By LYDIA NATHAN / Pic By MUHD AMIN NAHARUL
Kuala Lumpur (KL) has emerged as the fourth-cheapest city for construction activities among 100 cities globally, according to the International Construction Costs 2019 published by Arcadis.
The survey conducted by the global design and consultancy for natural and built assets noted that KL has remained one of the least expensive cities to build in when compared to 2018, where it ranked 47th.
The move was due to the inclusion of 50 additional cities this year, rather than major market changes, and partly due to the declining local currency against the US dollar since 2016.
“KL came out 15th among the Asian cities and 97th in world rankings. Hong Kong came out top for both,” Arcadis noted.
The survey covers 20 building types across 100 cities and costs are a representative of the local specifications used to meet market needs.
According to the survey, KL has a growing economy and a range of civil engineering projects that will be the key drivers for the construction industry in 2019.
“However, there is still political uncertainty around the future of certain major infrastructure projects as cost reviews continue,” Arcadis noted, adding that the construction sector is expected to grow 4.3% this year despite that.
Arcadis head of Malaysia Justin Teoh said the construction sector in 2019 is expected to see a slower growth pace compared to 2018 because of the revisions of mega infrastructure projects and a general slowdown of global construction projects.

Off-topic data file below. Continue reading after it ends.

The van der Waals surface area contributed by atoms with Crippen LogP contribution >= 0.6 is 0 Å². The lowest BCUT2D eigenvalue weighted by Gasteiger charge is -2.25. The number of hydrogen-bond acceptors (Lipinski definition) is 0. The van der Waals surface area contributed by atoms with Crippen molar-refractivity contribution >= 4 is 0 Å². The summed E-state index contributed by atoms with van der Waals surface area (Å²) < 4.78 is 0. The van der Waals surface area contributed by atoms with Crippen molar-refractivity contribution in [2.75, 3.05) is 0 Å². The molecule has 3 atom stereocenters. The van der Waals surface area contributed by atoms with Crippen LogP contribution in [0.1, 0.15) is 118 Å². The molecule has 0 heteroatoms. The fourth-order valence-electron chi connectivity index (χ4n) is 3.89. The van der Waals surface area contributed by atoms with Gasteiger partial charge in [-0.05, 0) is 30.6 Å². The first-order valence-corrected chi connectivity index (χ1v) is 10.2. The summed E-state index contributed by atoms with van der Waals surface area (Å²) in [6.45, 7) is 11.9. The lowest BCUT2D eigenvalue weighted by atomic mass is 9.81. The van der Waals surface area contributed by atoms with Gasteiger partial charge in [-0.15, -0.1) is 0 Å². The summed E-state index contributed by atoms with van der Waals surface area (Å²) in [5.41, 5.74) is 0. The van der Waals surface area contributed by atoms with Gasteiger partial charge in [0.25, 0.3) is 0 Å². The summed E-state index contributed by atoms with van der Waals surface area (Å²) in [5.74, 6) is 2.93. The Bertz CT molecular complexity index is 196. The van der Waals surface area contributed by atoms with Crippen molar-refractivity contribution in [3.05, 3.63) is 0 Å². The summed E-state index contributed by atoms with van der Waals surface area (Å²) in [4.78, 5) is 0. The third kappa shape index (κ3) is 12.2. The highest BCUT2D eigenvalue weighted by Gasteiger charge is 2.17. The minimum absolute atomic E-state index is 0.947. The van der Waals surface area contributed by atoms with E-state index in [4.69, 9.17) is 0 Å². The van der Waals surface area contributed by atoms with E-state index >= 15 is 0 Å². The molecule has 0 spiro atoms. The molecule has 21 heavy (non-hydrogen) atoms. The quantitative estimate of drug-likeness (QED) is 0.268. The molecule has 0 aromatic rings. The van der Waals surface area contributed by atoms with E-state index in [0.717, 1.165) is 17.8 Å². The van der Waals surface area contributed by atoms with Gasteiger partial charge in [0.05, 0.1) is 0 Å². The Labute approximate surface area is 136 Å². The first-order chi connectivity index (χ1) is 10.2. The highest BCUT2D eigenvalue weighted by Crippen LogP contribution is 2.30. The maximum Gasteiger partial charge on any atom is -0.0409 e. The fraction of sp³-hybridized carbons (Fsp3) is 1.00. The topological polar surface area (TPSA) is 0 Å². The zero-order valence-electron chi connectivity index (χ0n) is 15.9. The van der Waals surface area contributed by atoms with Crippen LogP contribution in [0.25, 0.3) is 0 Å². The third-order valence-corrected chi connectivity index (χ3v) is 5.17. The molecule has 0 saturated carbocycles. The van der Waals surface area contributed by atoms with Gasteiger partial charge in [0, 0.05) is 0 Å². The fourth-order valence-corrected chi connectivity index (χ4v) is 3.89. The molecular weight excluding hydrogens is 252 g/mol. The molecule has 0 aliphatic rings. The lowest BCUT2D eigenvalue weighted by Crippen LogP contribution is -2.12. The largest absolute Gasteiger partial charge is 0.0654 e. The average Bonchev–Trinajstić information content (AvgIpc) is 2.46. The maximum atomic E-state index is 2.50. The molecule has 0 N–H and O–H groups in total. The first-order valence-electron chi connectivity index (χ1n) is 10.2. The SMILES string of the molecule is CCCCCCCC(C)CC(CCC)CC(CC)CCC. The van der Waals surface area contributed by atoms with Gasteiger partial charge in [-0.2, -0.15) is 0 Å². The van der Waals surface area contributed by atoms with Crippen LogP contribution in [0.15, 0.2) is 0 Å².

“However, the Malaysian government’s allocation of over RM1.5 billion (US$362 million) for affordable housing may stimulate industry growth. The increase in the minimum wage in January 2019 will also impact labour costs in KL, and so, the industry should look to digital transformation to increase efficiencies and lower costs,” he said.
Teoh said Arcadis expects the construction sector to grow by 4.5%, as well as a slight increase of 0.5% in the Tender Price Index.
In the meantime, he said while the use of digital technology is still at its infancy stage in the country, the Construction Industry Development Board Malaysia has outlined Building Information Modelling as an emerging technology that will tremendously increase the construction industry’s productivity.
Malaysia’s GDP grew by 4.8% in 2018, compared to 5.9% the year before.
Teoh said the price of construction materials was stable in 2018, with the exception of steel, which decreased slightly.